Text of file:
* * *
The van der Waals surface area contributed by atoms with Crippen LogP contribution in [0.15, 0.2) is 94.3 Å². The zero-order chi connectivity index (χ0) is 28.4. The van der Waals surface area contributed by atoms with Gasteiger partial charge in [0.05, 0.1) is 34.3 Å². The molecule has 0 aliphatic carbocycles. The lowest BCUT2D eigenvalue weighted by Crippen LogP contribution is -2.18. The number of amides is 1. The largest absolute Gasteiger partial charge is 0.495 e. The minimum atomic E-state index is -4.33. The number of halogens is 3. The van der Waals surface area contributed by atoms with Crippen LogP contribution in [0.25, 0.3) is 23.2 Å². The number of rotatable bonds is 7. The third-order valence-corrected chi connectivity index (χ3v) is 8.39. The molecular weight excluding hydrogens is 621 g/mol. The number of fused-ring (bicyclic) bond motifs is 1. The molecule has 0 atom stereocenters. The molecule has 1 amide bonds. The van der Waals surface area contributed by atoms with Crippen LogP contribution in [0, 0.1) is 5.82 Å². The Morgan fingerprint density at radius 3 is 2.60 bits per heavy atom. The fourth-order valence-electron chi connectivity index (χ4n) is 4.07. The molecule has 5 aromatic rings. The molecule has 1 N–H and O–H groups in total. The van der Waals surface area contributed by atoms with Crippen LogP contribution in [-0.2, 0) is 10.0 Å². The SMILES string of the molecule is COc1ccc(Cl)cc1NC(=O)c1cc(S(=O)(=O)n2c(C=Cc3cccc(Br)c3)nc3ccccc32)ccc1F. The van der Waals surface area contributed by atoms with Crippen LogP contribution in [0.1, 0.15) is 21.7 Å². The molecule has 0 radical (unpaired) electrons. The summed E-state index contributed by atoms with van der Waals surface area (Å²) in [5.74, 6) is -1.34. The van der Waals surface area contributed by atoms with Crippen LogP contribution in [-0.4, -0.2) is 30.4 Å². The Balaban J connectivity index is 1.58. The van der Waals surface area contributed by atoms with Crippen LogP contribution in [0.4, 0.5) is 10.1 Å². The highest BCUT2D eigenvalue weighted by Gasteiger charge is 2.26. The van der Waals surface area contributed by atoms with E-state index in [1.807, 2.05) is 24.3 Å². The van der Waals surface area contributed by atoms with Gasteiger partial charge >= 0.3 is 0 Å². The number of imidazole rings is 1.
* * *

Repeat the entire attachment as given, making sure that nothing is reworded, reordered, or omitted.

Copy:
The van der Waals surface area contributed by atoms with Crippen LogP contribution in [0.15, 0.2) is 94.3 Å². The zero-order chi connectivity index (χ0) is 28.4. The van der Waals surface area contributed by atoms with Gasteiger partial charge in [0.05, 0.1) is 34.3 Å². The molecule has 0 aliphatic carbocycles. The lowest BCUT2D eigenvalue weighted by Crippen LogP contribution is -2.18. The number of amides is 1. The largest absolute Gasteiger partial charge is 0.495 e. The minimum atomic E-state index is -4.33. The number of halogens is 3. The van der Waals surface area contributed by atoms with Crippen LogP contribution in [0.25, 0.3) is 23.2 Å². The number of rotatable bonds is 7. The third-order valence-corrected chi connectivity index (χ3v) is 8.39. The molecular weight excluding hydrogens is 621 g/mol. The number of fused-ring (bicyclic) bond motifs is 1. The molecule has 0 atom stereocenters. The molecule has 1 amide bonds. The van der Waals surface area contributed by atoms with Crippen LogP contribution in [0, 0.1) is 5.82 Å². The Morgan fingerprint density at radius 3 is 2.60 bits per heavy atom. The fourth-order valence-electron chi connectivity index (χ4n) is 4.07. The molecule has 5 aromatic rings. The molecule has 1 N–H and O–H groups in total. The van der Waals surface area contributed by atoms with Crippen LogP contribution in [-0.2, 0) is 10.0 Å². The SMILES string of the molecule is COc1ccc(Cl)cc1NC(=O)c1cc(S(=O)(=O)n2c(C=Cc3cccc(Br)c3)nc3ccccc32)ccc1F. The van der Waals surface area contributed by atoms with Crippen LogP contribution in [0.1, 0.15) is 21.7 Å². The molecule has 0 radical (unpaired) electrons. The summed E-state index contributed by atoms with van der Waals surface area (Å²) in [5.74, 6) is -1.34. The van der Waals surface area contributed by atoms with Crippen LogP contribution in [-0.4, -0.2) is 30.4 Å². The Balaban J connectivity index is 1.58. The van der Waals surface area contributed by atoms with Crippen LogP contribution in [0.4, 0.5) is 10.1 Å². The highest BCUT2D eigenvalue weighted by Gasteiger charge is 2.26. The van der Waals surface area contributed by atoms with E-state index in [1.807, 2.05) is 24.3 Å². The van der Waals surface area contributed by atoms with Gasteiger partial charge >= 0.3 is 0 Å². The number of imidazole rings is 1.